Spiritual development in children… yep it’s part of their natural development. It’s part of their moral and cultural development. We didn’t just pick this topic randomly. We selected it purposely because just like physical development and social development, it is a part of your child that will continue to grow and develop over time. It’s the part of your child that plays into how they begin to make sense of their world and the people in it. It’s the part of their development that shapes their values and beliefs about their families, friends, communities and nations.
How then can we foster a healthy spiritual development? How can we help to answer their questions about their world in a positive way? How can we nurture values and beliefs and children’s spiritual development? Spiritual and moral development can be a daunting and abstract concept but as I was looking through various resources I came across this poem and thought I would share.
What is Spirituality?
delighting in all things
being absorbed in the present moment
not to attached to ‘self’ and
eager to explore boundaries of ‘beyond’ and ‘other’
searching for meaning
open to more?
Spirituality is like a bird; if you hold it to tightly, it chokes; if you hold it too loosely, it flies away. Fundamental to spirituality is the absence of force.
Rabbi Hugo Gryn
What are ways that you nurture spiritual development in your child?
education, family time, moral, parental relationships, parenting, positive parenting, spiritual
So I have a confession. I usually consider myself pretty tech savvy. This week however, I learned something that has fascinated me about the internet. Did you know that if you google any topic and then use the :edu you will pull up more resources with educational credibility? It might look like this: fathering site:edu
I HAD NO IDEA!!!!
So I did that for our monthly topic on Fathers. AND WOW! I found ‘real’ information from credible and research based resources.
DAD’S you gotta try this! (ok everyone should!)
Here are just a couple of sites I can’t get enough of:
What are some great sites you found when you tried the :edu ?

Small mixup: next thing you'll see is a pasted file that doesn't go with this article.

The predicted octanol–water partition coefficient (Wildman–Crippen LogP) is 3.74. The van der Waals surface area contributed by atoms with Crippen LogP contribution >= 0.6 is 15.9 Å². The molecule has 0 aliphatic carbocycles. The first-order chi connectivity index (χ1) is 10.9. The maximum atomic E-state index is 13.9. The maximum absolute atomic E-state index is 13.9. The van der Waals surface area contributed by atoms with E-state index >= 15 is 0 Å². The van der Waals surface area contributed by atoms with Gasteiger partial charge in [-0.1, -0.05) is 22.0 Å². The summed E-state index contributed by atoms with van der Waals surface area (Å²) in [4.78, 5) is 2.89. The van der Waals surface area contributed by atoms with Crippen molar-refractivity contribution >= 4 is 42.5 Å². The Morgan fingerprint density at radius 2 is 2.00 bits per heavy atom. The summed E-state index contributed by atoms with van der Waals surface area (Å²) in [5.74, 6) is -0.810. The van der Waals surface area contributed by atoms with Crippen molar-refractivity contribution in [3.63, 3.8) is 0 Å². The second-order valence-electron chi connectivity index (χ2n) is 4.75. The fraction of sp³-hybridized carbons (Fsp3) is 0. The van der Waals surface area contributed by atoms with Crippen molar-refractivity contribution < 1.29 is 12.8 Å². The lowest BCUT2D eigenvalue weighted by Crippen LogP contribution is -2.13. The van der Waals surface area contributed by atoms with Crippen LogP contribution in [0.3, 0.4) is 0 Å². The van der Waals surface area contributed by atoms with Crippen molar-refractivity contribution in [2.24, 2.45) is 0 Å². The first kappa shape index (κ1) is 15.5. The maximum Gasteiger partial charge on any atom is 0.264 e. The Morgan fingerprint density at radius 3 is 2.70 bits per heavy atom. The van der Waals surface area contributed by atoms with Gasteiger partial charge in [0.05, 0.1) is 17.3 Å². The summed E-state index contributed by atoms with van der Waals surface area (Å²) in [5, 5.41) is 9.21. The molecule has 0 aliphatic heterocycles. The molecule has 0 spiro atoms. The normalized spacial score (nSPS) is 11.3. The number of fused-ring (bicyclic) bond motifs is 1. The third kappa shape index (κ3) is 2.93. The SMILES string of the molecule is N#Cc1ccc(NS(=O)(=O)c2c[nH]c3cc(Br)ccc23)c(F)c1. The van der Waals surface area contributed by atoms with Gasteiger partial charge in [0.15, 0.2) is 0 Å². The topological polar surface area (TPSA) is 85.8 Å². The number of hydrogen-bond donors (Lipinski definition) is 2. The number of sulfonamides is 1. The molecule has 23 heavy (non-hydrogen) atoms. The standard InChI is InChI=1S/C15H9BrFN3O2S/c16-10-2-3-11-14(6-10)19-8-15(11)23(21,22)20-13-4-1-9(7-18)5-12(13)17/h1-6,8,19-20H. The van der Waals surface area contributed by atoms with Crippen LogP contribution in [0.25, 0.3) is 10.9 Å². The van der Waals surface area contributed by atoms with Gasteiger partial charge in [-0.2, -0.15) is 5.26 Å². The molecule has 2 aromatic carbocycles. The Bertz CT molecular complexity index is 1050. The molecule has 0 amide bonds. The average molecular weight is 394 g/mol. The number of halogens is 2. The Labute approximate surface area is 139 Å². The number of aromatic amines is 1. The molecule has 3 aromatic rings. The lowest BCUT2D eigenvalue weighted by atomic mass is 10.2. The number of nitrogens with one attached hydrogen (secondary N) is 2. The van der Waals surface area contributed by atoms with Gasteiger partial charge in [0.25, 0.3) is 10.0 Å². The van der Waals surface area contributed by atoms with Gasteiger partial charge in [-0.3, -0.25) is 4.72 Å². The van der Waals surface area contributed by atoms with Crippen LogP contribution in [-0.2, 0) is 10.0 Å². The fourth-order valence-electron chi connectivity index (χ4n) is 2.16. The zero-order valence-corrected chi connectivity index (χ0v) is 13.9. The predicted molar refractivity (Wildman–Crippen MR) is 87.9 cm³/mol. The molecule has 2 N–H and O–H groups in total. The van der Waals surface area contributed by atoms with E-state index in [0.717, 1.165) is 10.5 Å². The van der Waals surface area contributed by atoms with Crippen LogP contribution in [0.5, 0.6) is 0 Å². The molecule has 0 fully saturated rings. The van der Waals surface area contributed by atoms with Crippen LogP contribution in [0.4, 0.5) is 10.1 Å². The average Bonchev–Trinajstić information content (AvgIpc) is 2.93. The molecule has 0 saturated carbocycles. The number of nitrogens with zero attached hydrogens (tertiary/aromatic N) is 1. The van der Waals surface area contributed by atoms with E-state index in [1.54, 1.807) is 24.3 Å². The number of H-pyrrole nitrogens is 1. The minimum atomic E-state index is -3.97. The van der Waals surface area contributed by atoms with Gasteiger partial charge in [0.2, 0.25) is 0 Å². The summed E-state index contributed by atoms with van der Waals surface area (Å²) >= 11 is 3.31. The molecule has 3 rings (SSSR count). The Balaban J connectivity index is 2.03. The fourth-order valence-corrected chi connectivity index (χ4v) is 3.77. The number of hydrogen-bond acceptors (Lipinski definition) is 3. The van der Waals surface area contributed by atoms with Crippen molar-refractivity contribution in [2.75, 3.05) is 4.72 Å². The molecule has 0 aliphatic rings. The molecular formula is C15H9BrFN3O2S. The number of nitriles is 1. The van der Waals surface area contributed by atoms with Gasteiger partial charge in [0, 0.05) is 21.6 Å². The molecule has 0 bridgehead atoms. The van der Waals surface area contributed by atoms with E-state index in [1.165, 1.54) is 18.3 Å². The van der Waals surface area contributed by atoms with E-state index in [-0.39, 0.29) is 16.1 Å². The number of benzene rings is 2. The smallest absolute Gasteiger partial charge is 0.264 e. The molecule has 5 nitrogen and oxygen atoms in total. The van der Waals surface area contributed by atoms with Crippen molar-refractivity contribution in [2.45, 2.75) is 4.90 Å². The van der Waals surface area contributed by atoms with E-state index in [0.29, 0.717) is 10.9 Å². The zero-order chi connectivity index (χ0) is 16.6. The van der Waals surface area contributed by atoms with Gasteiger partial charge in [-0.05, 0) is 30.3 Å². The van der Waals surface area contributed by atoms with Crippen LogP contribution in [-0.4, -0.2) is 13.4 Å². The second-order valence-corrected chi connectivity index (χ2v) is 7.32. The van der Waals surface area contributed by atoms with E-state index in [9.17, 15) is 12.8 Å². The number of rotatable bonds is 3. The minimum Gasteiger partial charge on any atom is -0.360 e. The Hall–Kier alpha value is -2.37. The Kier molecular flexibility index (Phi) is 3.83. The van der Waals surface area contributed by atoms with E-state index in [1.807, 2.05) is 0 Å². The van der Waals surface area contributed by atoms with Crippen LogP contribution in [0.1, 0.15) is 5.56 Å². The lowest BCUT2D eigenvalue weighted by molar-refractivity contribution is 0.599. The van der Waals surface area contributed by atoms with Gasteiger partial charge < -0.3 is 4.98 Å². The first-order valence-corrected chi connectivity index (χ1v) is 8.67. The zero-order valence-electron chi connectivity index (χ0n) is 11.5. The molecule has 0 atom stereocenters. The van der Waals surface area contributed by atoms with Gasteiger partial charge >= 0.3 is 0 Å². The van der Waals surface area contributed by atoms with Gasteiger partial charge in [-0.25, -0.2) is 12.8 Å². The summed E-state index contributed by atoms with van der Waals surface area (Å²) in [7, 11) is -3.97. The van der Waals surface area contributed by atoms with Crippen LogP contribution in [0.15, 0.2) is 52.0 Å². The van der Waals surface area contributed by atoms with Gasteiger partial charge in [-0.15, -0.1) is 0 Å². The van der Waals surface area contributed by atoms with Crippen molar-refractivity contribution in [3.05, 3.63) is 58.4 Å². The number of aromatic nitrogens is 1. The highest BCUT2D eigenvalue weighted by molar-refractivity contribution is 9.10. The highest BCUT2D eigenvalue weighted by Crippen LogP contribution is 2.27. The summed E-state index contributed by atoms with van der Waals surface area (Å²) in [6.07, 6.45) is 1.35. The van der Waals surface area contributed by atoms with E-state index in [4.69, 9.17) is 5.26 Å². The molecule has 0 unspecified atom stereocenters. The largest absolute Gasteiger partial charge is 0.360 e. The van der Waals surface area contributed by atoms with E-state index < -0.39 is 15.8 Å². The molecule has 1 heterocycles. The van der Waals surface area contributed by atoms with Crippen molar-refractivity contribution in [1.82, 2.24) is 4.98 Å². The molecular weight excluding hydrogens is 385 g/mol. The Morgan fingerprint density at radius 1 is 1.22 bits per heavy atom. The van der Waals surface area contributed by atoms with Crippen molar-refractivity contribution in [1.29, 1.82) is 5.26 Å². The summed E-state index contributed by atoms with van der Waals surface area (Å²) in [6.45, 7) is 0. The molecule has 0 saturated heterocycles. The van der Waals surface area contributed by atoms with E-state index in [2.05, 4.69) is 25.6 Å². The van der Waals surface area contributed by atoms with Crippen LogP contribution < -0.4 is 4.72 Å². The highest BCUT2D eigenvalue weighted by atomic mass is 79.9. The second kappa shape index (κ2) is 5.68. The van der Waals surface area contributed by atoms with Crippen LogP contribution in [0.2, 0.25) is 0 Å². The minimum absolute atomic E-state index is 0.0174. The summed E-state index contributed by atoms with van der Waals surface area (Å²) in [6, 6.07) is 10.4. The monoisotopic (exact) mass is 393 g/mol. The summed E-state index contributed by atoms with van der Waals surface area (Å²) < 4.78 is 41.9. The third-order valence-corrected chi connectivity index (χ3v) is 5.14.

education, fathers, parenting, positive parenting
After listening to the podcast this month I found myself wondering about the things I have ‘over-learned’. Those things that come so easily to me now. And then I thought of my middle schooler and the things that are so difficult for her. I wondered how I could help her get to that ‘over learning’ that the podcast talks about so that she can be less frustrated with certain subjects (insert Math here).
As a parent sometimes it is so hard to watch our children struggle with different things in school. We want them to enjoy their days and not dread them. I am grateful that there are times that teachers have recognized struggling students and stepped in and said “hold up, we haven’t learned this yet and it’s not time to move on until we do”. They concentrated on the learn, re-learn and over-learn.
As parents it is our job to continue the learning process. What are some things that you have done these first few weeks of summer to continue the learn, re-learn and over-learning of your school agers? Share your stories here with us!
For additional ideas see “Dare to Excel” publications from ISU Extension and Outreach to Families (also available in Spanish)
education, language development, positive parenting, social-emotional, special needs
From podcasts to text messages and Skype, many parents are adding technology to their parenting toolkit. This month’s Science of Parenting podcast takes a closer look at how parents can use information and communications technology for parenting.
Additional links to be posted with the news release
Podcast: Play in new window
media and kids, podcast